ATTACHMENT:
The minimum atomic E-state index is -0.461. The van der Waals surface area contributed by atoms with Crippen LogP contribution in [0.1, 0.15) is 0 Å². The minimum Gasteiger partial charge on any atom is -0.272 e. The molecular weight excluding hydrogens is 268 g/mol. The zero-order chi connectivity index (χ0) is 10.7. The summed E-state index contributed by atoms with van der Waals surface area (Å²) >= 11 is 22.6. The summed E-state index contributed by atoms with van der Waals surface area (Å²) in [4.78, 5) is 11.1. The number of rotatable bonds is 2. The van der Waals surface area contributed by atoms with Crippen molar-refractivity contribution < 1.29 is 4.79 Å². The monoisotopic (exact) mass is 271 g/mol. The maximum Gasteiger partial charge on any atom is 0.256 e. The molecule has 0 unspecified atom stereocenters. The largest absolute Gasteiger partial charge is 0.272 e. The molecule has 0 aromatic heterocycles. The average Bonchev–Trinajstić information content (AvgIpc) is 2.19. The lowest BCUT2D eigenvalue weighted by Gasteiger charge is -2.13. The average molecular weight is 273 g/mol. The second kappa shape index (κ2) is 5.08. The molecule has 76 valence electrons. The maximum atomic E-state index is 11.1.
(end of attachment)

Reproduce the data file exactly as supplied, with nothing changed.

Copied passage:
The minimum atomic E-state index is -0.461. The van der Waals surface area contributed by atoms with Crippen LogP contribution in [0.1, 0.15) is 0 Å². The minimum Gasteiger partial charge on any atom is -0.272 e. The molecular weight excluding hydrogens is 268 g/mol. The zero-order chi connectivity index (χ0) is 10.7. The summed E-state index contributed by atoms with van der Waals surface area (Å²) >= 11 is 22.6. The summed E-state index contributed by atoms with van der Waals surface area (Å²) in [4.78, 5) is 11.1. The number of rotatable bonds is 2. The van der Waals surface area contributed by atoms with Crippen molar-refractivity contribution < 1.29 is 4.79 Å². The monoisotopic (exact) mass is 271 g/mol. The maximum Gasteiger partial charge on any atom is 0.256 e. The molecule has 0 unspecified atom stereocenters. The largest absolute Gasteiger partial charge is 0.272 e. The molecule has 0 aromatic heterocycles. The average Bonchev–Trinajstić information content (AvgIpc) is 2.19. The lowest BCUT2D eigenvalue weighted by Gasteiger charge is -2.13. The average molecular weight is 273 g/mol. The second kappa shape index (κ2) is 5.08. The molecule has 76 valence electrons. The maximum atomic E-state index is 11.1.